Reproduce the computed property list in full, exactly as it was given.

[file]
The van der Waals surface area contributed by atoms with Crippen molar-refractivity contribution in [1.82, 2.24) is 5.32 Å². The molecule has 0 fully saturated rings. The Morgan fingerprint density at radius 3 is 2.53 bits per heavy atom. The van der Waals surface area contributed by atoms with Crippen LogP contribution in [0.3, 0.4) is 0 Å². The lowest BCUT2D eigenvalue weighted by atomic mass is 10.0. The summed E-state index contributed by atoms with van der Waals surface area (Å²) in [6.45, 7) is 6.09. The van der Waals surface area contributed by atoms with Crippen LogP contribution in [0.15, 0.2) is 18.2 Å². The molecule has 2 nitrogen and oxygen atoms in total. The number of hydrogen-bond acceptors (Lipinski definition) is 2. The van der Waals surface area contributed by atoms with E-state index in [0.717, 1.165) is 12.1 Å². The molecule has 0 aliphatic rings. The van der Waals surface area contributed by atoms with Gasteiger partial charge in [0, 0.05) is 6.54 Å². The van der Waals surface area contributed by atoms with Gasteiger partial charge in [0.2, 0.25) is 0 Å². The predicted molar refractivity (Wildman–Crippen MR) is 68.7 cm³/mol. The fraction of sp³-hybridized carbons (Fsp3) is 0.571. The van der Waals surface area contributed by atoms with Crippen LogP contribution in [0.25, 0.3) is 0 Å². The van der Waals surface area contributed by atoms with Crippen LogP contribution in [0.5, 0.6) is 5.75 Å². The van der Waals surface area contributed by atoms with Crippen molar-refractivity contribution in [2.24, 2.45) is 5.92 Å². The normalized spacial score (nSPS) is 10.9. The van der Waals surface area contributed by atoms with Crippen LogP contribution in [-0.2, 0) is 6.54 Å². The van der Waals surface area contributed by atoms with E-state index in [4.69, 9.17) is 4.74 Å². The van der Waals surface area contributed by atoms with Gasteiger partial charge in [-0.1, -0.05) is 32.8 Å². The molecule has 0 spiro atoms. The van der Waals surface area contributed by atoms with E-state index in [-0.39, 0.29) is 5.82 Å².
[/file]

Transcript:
The van der Waals surface area contributed by atoms with Crippen molar-refractivity contribution in [1.82, 2.24) is 5.32 Å². The molecule has 0 fully saturated rings. The Morgan fingerprint density at radius 3 is 2.53 bits per heavy atom. The van der Waals surface area contributed by atoms with Crippen LogP contribution in [0.3, 0.4) is 0 Å². The lowest BCUT2D eigenvalue weighted by atomic mass is 10.0. The summed E-state index contributed by atoms with van der Waals surface area (Å²) in [6.45, 7) is 6.09. The van der Waals surface area contributed by atoms with Crippen LogP contribution in [0.15, 0.2) is 18.2 Å². The molecule has 2 nitrogen and oxygen atoms in total. The number of hydrogen-bond acceptors (Lipinski definition) is 2. The van der Waals surface area contributed by atoms with E-state index in [0.717, 1.165) is 12.1 Å². The molecule has 0 aliphatic rings. The van der Waals surface area contributed by atoms with Gasteiger partial charge in [0, 0.05) is 6.54 Å². The van der Waals surface area contributed by atoms with Gasteiger partial charge in [0.2, 0.25) is 0 Å². The predicted molar refractivity (Wildman–Crippen MR) is 68.7 cm³/mol. The fraction of sp³-hybridized carbons (Fsp3) is 0.571. The van der Waals surface area contributed by atoms with Crippen LogP contribution in [0.25, 0.3) is 0 Å². The van der Waals surface area contributed by atoms with Crippen LogP contribution in [0.5, 0.6) is 5.75 Å². The van der Waals surface area contributed by atoms with Crippen molar-refractivity contribution in [2.24, 2.45) is 5.92 Å². The normalized spacial score (nSPS) is 10.9. The van der Waals surface area contributed by atoms with Crippen LogP contribution in [-0.2, 0) is 6.54 Å². The van der Waals surface area contributed by atoms with E-state index in [4.69, 9.17) is 4.74 Å². The van der Waals surface area contributed by atoms with Gasteiger partial charge in [-0.1, -0.05) is 32.8 Å². The molecule has 0 spiro atoms. The van der Waals surface area contributed by atoms with E-state index in [-0.39, 0.29) is 5.82 Å².